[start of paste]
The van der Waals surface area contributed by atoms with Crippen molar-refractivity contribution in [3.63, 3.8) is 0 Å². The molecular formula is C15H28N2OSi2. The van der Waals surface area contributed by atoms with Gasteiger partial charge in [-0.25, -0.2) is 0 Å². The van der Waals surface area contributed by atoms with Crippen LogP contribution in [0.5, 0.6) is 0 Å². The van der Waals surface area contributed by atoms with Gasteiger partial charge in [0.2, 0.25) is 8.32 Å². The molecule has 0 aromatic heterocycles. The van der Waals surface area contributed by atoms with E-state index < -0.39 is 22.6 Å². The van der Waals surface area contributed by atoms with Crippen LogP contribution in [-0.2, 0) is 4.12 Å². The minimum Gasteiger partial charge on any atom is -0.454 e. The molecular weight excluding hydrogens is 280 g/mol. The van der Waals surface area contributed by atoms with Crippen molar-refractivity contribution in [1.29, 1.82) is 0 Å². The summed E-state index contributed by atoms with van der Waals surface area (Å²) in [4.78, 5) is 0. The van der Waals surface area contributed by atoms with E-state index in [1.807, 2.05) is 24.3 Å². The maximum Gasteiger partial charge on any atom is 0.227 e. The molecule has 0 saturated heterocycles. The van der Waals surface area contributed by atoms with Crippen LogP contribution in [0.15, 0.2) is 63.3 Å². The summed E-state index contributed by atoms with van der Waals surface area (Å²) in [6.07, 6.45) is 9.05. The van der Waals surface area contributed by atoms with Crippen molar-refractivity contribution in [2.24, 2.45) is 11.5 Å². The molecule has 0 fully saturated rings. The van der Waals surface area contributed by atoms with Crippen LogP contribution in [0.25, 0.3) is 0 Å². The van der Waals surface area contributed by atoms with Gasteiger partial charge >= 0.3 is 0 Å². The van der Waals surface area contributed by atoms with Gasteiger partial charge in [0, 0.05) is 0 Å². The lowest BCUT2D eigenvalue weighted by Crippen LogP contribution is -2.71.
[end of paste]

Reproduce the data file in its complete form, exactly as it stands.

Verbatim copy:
The van der Waals surface area contributed by atoms with Crippen molar-refractivity contribution in [3.63, 3.8) is 0 Å². The molecular formula is C15H28N2OSi2. The van der Waals surface area contributed by atoms with Gasteiger partial charge in [-0.25, -0.2) is 0 Å². The van der Waals surface area contributed by atoms with Crippen LogP contribution in [0.5, 0.6) is 0 Å². The van der Waals surface area contributed by atoms with Gasteiger partial charge in [0.2, 0.25) is 8.32 Å². The molecule has 0 aromatic heterocycles. The van der Waals surface area contributed by atoms with E-state index < -0.39 is 22.6 Å². The van der Waals surface area contributed by atoms with Crippen LogP contribution in [-0.2, 0) is 4.12 Å². The minimum Gasteiger partial charge on any atom is -0.454 e. The molecular weight excluding hydrogens is 280 g/mol. The van der Waals surface area contributed by atoms with Crippen molar-refractivity contribution in [1.29, 1.82) is 0 Å². The summed E-state index contributed by atoms with van der Waals surface area (Å²) in [4.78, 5) is 0. The van der Waals surface area contributed by atoms with E-state index in [1.807, 2.05) is 24.3 Å². The maximum Gasteiger partial charge on any atom is 0.227 e. The molecule has 0 saturated heterocycles. The van der Waals surface area contributed by atoms with Crippen LogP contribution in [0.15, 0.2) is 63.3 Å². The summed E-state index contributed by atoms with van der Waals surface area (Å²) in [6.07, 6.45) is 9.05. The van der Waals surface area contributed by atoms with Crippen molar-refractivity contribution in [2.24, 2.45) is 11.5 Å². The molecule has 0 fully saturated rings. The van der Waals surface area contributed by atoms with Crippen LogP contribution in [0.25, 0.3) is 0 Å². The van der Waals surface area contributed by atoms with Gasteiger partial charge >= 0.3 is 0 Å². The van der Waals surface area contributed by atoms with Gasteiger partial charge in [0, 0.05) is 0 Å². The lowest BCUT2D eigenvalue weighted by Crippen LogP contribution is -2.71.